Monday, July 14, 2014

The Monster Inside

Coming back from an injury, or from a extended break is hard for even the most seasoned runner. A once deemed "easy run" can feel like running a marathon, both physically and mentally. Lacing up your shoes and heading out for a run can be such a struggle, just because you know that at this point, every run is hard. Having to walk, or take it slower than what you have been able to do in the past is something that can mess with your head and make each step just a little bit harder.

Why, when we are coming back to running from and injury or a break,  do we mentally beat ourselves up so much?

I have always struggled with the mental part of running. My head is my own worst enemy. Doesn't matter if it is a slow recovery run, or a major race, my negative self-talk can make any run pure torture.

Even before my month-long break from running, I had issues with my head. I have talked myself out of so many races while waiting in the starting corral. Though I have never actually left a race, I did down-grade from a 10k to a 2-miler because of my negativity in the starting corral. I somehow always find a way to pull myself together, and get excited about the event. It is however, a real struggle for me, and one that I have not yet figured out how to deal with, aside from arriving pretty late to the corral.

 The beginning of a race is full of questions: Did I train hard enough? Did I train too much? Did I fuel right? Did I hydrate enough? Where is the closest bathroom?  Am I going to finish? Is my costume going to chafe? So it seems natural that we all struggle with some sort of corral anxiety, either nerves, extreme excitement, or in my case pure panic.

But training runs is where my negative self talk seems to rear its ugly head the most. I should have a law degree, because I can argue myself out of any run, any day of the week. I have found that it is best for me to just jump out of bed, and throw on my running clothes before my head knows what my body has planned. This is the way I am functioning these days, in order to get my training runs in.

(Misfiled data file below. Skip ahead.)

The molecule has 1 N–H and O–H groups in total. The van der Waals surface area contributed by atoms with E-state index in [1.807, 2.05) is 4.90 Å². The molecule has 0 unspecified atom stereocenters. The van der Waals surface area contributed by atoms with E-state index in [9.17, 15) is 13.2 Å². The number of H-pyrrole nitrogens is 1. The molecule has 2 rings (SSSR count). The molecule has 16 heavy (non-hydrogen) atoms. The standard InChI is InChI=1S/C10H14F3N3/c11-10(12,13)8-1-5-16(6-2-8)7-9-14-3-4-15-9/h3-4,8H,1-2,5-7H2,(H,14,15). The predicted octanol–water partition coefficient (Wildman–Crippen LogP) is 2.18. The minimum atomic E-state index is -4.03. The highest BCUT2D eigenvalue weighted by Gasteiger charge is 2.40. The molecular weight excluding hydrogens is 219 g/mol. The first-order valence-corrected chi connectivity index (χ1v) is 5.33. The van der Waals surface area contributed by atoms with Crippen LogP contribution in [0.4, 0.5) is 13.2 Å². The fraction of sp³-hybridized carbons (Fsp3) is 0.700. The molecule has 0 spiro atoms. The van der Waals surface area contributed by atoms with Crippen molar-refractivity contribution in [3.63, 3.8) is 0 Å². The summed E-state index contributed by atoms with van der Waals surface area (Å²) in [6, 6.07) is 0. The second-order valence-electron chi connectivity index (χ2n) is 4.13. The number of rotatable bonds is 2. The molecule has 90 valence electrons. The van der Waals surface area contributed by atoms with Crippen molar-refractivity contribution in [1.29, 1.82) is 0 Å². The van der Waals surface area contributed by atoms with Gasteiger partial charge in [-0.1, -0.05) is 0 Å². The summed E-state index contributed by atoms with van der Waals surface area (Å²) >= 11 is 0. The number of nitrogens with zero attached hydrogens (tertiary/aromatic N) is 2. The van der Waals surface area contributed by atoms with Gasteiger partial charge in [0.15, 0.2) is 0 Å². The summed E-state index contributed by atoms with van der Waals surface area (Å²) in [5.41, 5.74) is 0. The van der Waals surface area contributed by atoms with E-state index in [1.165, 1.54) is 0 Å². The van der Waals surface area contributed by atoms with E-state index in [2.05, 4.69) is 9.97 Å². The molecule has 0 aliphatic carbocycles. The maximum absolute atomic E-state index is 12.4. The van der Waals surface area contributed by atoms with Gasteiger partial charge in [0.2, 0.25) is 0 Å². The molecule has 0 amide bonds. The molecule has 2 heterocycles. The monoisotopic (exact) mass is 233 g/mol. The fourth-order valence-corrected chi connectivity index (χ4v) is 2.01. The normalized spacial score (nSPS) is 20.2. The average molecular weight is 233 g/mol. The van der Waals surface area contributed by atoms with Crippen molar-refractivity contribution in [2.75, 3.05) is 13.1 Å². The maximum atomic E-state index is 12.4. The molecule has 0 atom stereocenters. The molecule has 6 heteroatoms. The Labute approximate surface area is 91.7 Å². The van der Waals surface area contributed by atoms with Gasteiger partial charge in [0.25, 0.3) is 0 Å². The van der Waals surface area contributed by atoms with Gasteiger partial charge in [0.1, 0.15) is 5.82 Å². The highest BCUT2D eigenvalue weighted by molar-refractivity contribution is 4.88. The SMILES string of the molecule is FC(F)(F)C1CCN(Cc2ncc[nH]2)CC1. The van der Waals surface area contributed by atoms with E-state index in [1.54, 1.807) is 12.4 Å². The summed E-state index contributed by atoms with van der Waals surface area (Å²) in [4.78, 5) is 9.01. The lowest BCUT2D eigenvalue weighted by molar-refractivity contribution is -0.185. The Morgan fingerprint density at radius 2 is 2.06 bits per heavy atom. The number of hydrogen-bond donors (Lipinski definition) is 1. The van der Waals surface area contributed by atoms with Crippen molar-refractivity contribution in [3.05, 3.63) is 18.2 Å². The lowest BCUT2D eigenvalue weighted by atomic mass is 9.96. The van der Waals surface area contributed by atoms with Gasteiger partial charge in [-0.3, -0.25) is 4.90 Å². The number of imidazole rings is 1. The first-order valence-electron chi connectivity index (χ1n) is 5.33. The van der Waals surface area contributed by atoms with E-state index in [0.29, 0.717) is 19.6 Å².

Thanks to my little break, getting back into top running form (top? hmm.), has been a real challenge, and because it is physically harder than I thought it was going to be, there have been too many opportunities for my head to get into the mix and mess things up even more.

The 3 mile runs I used to enjoy so much, have become a struggle. Physically they are hard, I am not going to lie, this last month really hurt my cardio, and I feel like I am breathing in fire! But mentally I am struggling more. When I should be cheering myself on for getting out there and training, and not missing workouts, I am beating myself up because I cannot run as fast, or as far as I used to. When my lungs start screaming, and I know I should push through, my head tells me to stop, to walk to give up.

It is so frustrating to be plagued by such terrible negativity. I try to tune it all out by listening to music, but that doesn't help. I repeat positive sayings in my head, and tell myself that I can do it, and that I am strong. But that awful voice keeps popping up, telling me I can't.

I am not bi-polar, nor do I have multiple personalities, I just have some pretty awful self-talk, that I need to take care of. I have races to run!! I have to get back at it, and start feeling good about my run again!

So, why do I do this to myself, why put myself down? I am not sure I have the answer to that right now. But I know that I am going to keep pushing myself, and keep battling this little negative voice, until I have made my comeback and it has nothing else to say.

How do overcome your negative self talk?


Lauren said...

I will be coming off my injury and going back to running again here very soon, and part of me wonders what I'll struggle with... will it be a great mentality while physically getting winded much easier? It scares me to think that may happen since I want to be where I was before my injury immediately. If I ever struggle with negative self-talk, I just go through the motions...put on my shoes and running outfit, walk to the gym and get on the treadmill. One step at a time and eventually the run gets done but if I feel so tired that my form may be lacking, then I don't finish my run. Giving it a chance is what is most important though! Good luck Kristy!

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